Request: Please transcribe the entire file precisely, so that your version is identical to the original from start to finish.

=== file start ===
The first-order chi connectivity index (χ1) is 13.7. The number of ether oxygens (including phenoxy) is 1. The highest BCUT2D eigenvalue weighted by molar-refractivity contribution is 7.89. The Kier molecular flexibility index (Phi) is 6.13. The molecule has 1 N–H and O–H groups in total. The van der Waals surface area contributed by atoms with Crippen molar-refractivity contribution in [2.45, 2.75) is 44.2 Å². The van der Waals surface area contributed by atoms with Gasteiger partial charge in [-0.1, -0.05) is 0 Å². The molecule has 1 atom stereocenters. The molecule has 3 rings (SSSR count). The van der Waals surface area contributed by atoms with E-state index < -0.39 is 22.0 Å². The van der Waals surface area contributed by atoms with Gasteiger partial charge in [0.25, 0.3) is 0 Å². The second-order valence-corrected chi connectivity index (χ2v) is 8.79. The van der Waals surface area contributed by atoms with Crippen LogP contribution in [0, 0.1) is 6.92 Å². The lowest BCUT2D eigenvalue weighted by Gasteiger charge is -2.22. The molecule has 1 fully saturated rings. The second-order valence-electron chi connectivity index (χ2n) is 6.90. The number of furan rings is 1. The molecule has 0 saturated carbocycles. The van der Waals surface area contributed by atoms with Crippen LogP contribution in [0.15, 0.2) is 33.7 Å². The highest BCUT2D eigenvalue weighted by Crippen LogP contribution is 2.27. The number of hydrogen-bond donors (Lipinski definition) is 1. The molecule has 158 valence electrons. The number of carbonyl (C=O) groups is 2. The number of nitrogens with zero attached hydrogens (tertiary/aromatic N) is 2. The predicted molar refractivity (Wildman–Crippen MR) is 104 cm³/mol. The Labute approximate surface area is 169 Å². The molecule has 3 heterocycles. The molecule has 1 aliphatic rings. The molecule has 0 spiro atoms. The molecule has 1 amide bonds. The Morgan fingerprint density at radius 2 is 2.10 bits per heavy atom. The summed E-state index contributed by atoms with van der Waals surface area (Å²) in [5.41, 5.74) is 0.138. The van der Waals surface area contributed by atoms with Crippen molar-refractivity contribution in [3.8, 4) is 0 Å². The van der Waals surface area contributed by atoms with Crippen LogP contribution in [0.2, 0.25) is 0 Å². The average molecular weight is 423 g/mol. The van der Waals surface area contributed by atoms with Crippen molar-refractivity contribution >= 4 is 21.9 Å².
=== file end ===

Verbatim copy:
The first-order chi connectivity index (χ1) is 13.7. The number of ether oxygens (including phenoxy) is 1. The highest BCUT2D eigenvalue weighted by molar-refractivity contribution is 7.89. The Kier molecular flexibility index (Phi) is 6.13. The molecule has 1 N–H and O–H groups in total. The van der Waals surface area contributed by atoms with Crippen molar-refractivity contribution in [2.45, 2.75) is 44.2 Å². The van der Waals surface area contributed by atoms with Gasteiger partial charge in [-0.1, -0.05) is 0 Å². The molecule has 1 atom stereocenters. The molecule has 3 rings (SSSR count). The van der Waals surface area contributed by atoms with E-state index < -0.39 is 22.0 Å². The van der Waals surface area contributed by atoms with Gasteiger partial charge in [0.25, 0.3) is 0 Å². The second-order valence-corrected chi connectivity index (χ2v) is 8.79. The van der Waals surface area contributed by atoms with Crippen LogP contribution in [0, 0.1) is 6.92 Å². The lowest BCUT2D eigenvalue weighted by Gasteiger charge is -2.22. The molecule has 1 fully saturated rings. The second-order valence-electron chi connectivity index (χ2n) is 6.90. The number of furan rings is 1. The molecule has 0 saturated carbocycles. The van der Waals surface area contributed by atoms with Crippen LogP contribution in [0.15, 0.2) is 33.7 Å². The highest BCUT2D eigenvalue weighted by Crippen LogP contribution is 2.27. The number of hydrogen-bond donors (Lipinski definition) is 1. The molecule has 158 valence electrons. The number of carbonyl (C=O) groups is 2. The number of nitrogens with zero attached hydrogens (tertiary/aromatic N) is 2. The predicted molar refractivity (Wildman–Crippen MR) is 104 cm³/mol. The Labute approximate surface area is 169 Å². The molecule has 3 heterocycles. The molecule has 1 aliphatic rings. The molecule has 0 spiro atoms. The molecule has 1 amide bonds. The Morgan fingerprint density at radius 2 is 2.10 bits per heavy atom. The summed E-state index contributed by atoms with van der Waals surface area (Å²) in [5.41, 5.74) is 0.138. The van der Waals surface area contributed by atoms with Crippen molar-refractivity contribution in [3.8, 4) is 0 Å². The van der Waals surface area contributed by atoms with Crippen LogP contribution in [0.2, 0.25) is 0 Å². The average molecular weight is 423 g/mol. The van der Waals surface area contributed by atoms with Crippen molar-refractivity contribution >= 4 is 21.9 Å².